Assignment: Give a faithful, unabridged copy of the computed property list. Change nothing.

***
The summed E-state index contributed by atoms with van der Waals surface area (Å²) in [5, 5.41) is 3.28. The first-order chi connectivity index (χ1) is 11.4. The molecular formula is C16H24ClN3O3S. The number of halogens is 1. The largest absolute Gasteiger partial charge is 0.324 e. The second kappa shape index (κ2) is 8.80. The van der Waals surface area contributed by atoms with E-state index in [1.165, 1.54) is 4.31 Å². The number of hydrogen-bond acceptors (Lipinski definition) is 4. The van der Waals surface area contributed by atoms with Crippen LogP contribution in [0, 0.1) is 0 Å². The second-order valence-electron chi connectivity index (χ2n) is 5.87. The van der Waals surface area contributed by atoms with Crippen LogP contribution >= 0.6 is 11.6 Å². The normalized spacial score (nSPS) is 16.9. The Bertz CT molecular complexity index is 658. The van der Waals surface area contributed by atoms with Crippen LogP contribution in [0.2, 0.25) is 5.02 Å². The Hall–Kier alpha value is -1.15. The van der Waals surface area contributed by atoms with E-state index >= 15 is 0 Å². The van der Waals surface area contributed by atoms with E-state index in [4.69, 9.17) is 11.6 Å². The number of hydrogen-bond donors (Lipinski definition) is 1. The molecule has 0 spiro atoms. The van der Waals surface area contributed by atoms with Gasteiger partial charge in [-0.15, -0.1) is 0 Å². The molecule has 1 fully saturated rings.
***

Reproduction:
The summed E-state index contributed by atoms with van der Waals surface area (Å²) in [5, 5.41) is 3.28. The first-order chi connectivity index (χ1) is 11.4. The molecular formula is C16H24ClN3O3S. The number of halogens is 1. The largest absolute Gasteiger partial charge is 0.324 e. The second kappa shape index (κ2) is 8.80. The van der Waals surface area contributed by atoms with E-state index in [1.165, 1.54) is 4.31 Å². The number of hydrogen-bond acceptors (Lipinski definition) is 4. The van der Waals surface area contributed by atoms with Crippen LogP contribution in [0, 0.1) is 0 Å². The second-order valence-electron chi connectivity index (χ2n) is 5.87. The van der Waals surface area contributed by atoms with Crippen LogP contribution >= 0.6 is 11.6 Å². The normalized spacial score (nSPS) is 16.9. The Bertz CT molecular complexity index is 658. The van der Waals surface area contributed by atoms with Crippen LogP contribution in [0.2, 0.25) is 5.02 Å². The Hall–Kier alpha value is -1.15. The van der Waals surface area contributed by atoms with E-state index >= 15 is 0 Å². The van der Waals surface area contributed by atoms with E-state index in [4.69, 9.17) is 11.6 Å². The number of hydrogen-bond donors (Lipinski definition) is 1. The molecule has 0 spiro atoms. The van der Waals surface area contributed by atoms with Gasteiger partial charge in [-0.15, -0.1) is 0 Å². The molecule has 1 fully saturated rings.